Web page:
Are there plans to make this configurable later on?
Oooh, actually, didn't spot the I2C2. Might be arkward to connect to, but should be possible.
It would be nice if there were a way to connect the CC3000 without clobbering both available pins for I2C1 SCL
Yes - at some point it'll be changeable - it's not really a priority right now I'm afraid.
As far as IOREF, AREF and RESET, I'd just leave those unconnected? You could connect Espruino's reset pin up but I'm not sure it's worth the trouble.
I wouldn't worry about the stuff in white boxes on that diagram - unless anyone knows any different I don't think they'll cause problems. The obvious ones are INT0/INT1 - but setWatch can work on any pin so that won't be a problem (just make sure that you don't use two pins with the same number - eg. A0 and B0 - but you're not doing that anyway)
You could connect 5V to 'Bat' (maybe via a jumper). When plugged into USB, Bat is about 4.3v. Also if you put 5v on the 5v line it'll then power up Espruino. The only time it would be an issue is if you plugged a higher voltage battery into Espruino's battery connector.
Otherwise you could leave 5V as NC and could have an unpopulated hole for a 5v voltage regulator?
Ok, so after another quick look, I'm not at the following (still not mapped regular pins, but will get to that tonight).
I've hooked up IOREF to 3.3v, as this should be used later on my shields to adapt to the voltage of the microcontroller (the Arduino DUE uses 3.3v). The AREF I won't wire up as it looks like the responsibility of the microcontroller to handle that and it doesn't look like Espruino does. I've also added a pad next to the 5v pin to allow wiring of a 5v regulator (could maybe add a small proto area on the end for this?).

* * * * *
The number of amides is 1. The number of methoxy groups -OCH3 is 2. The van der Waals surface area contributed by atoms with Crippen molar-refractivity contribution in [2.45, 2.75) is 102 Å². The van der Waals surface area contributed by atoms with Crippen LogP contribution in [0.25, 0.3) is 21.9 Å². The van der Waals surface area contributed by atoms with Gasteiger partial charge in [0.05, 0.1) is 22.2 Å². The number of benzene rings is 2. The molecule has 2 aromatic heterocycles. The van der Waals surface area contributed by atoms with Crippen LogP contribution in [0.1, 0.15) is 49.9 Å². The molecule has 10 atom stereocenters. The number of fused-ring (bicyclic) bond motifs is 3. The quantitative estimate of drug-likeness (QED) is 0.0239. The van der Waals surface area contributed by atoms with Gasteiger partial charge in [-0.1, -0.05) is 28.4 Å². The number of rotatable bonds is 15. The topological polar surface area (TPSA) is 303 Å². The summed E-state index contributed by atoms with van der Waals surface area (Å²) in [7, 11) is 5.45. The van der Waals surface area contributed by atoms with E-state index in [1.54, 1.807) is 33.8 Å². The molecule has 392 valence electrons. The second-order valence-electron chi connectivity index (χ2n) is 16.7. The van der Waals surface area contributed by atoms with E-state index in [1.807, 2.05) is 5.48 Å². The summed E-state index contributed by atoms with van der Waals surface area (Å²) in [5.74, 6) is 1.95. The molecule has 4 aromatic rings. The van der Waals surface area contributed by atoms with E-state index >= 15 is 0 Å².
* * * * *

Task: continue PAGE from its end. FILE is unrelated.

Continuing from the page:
Regarding the SCL pin, I've hooked it up on pins B10 and B11, which could be a bit awkward to mount headers for, but I guess people don't have to add them if they don't use them.
Now, the only issue I've got currently then, is the fact I am now using pins A8 and B8 (B8 is needed for CC3000). I know you mentioned in your last post that I shouldn't use pins with the same number, so does this mean this setup won't work?
Oh, and I turned the board around so the power point is at the other end again :) (thought it made more sense)
Actually, I think I've made a mistake. Pin 0 of the arduino should map to pin A10. Either way, looking at the mapping, I am using some duplicate numbers now. @Gordon can you confirm if any of these will cause issues?
Duplicate numbers by themselves are fine... The only issue is you can't use setWatch(...A8...) and setWatch(...B8...) at the same time (it's a hardware thing).
I was only worried about it where INT0/INT1 (D2/D3) were concerned as I guess people may want to use both of those. Otherwise I wouldn't worry :)
Ok, so just make sure the pins that map to INT0 and INT1 don't share the same number? (Everywhere else should be fine)
Yes, that's the idea... shared numbers elsewhere won't matter